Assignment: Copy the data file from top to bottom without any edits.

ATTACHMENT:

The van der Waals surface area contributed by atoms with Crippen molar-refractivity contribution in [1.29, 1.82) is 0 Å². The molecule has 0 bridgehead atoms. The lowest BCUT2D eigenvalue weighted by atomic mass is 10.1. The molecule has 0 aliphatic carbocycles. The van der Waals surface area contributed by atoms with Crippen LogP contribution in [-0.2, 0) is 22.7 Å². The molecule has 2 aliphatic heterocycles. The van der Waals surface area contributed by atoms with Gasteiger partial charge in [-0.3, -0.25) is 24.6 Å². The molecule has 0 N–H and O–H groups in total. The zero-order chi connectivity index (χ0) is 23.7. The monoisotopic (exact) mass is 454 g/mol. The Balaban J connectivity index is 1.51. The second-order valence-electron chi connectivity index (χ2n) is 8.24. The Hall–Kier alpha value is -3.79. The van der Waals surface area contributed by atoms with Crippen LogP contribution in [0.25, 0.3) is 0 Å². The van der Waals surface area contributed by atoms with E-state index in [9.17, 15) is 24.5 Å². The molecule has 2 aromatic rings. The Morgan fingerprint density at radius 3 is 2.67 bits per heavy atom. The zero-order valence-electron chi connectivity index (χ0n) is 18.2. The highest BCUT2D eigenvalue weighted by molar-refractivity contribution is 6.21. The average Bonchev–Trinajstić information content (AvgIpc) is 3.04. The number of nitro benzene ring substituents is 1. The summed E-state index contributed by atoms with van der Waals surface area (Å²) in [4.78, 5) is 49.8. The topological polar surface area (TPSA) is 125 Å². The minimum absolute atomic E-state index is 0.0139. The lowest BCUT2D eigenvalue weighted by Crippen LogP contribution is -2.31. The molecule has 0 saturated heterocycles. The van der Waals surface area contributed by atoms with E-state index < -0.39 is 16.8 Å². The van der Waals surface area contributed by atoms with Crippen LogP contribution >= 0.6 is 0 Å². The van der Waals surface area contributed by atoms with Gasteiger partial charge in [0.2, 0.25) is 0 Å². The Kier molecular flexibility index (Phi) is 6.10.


The van der Waals surface area contributed by atoms with Crippen molar-refractivity contribution in [1.29, 1.82) is 0 Å². The molecule has 0 bridgehead atoms. The lowest BCUT2D eigenvalue weighted by atomic mass is 10.1. The molecule has 0 aliphatic carbocycles. The van der Waals surface area contributed by atoms with Crippen LogP contribution in [-0.2, 0) is 22.7 Å². The molecule has 2 aliphatic heterocycles. The van der Waals surface area contributed by atoms with Gasteiger partial charge in [-0.3, -0.25) is 24.6 Å². The molecule has 0 N–H and O–H groups in total. The zero-order chi connectivity index (χ0) is 23.7. The monoisotopic (exact) mass is 454 g/mol. The Balaban J connectivity index is 1.51. The second-order valence-electron chi connectivity index (χ2n) is 8.24. The Hall–Kier alpha value is -3.79. The van der Waals surface area contributed by atoms with Crippen LogP contribution in [0.25, 0.3) is 0 Å². The van der Waals surface area contributed by atoms with E-state index in [9.17, 15) is 24.5 Å². The molecule has 2 aromatic rings. The Morgan fingerprint density at radius 3 is 2.67 bits per heavy atom. The zero-order valence-electron chi connectivity index (χ0n) is 18.2. The highest BCUT2D eigenvalue weighted by molar-refractivity contribution is 6.21. The average Bonchev–Trinajstić information content (AvgIpc) is 3.04. The number of nitro benzene ring substituents is 1. The summed E-state index contributed by atoms with van der Waals surface area (Å²) in [4.78, 5) is 49.8. The topological polar surface area (TPSA) is 125 Å². The minimum absolute atomic E-state index is 0.0139. The lowest BCUT2D eigenvalue weighted by Crippen LogP contribution is -2.31. The molecule has 0 saturated heterocycles. The van der Waals surface area contributed by atoms with E-state index < -0.39 is 16.8 Å². The van der Waals surface area contributed by atoms with Crippen LogP contribution >= 0.6 is 0 Å². The van der Waals surface area contributed by atoms with Gasteiger partial charge in [0.2, 0.25) is 0 Å². The Kier molecular flexibility index (Phi) is 6.10.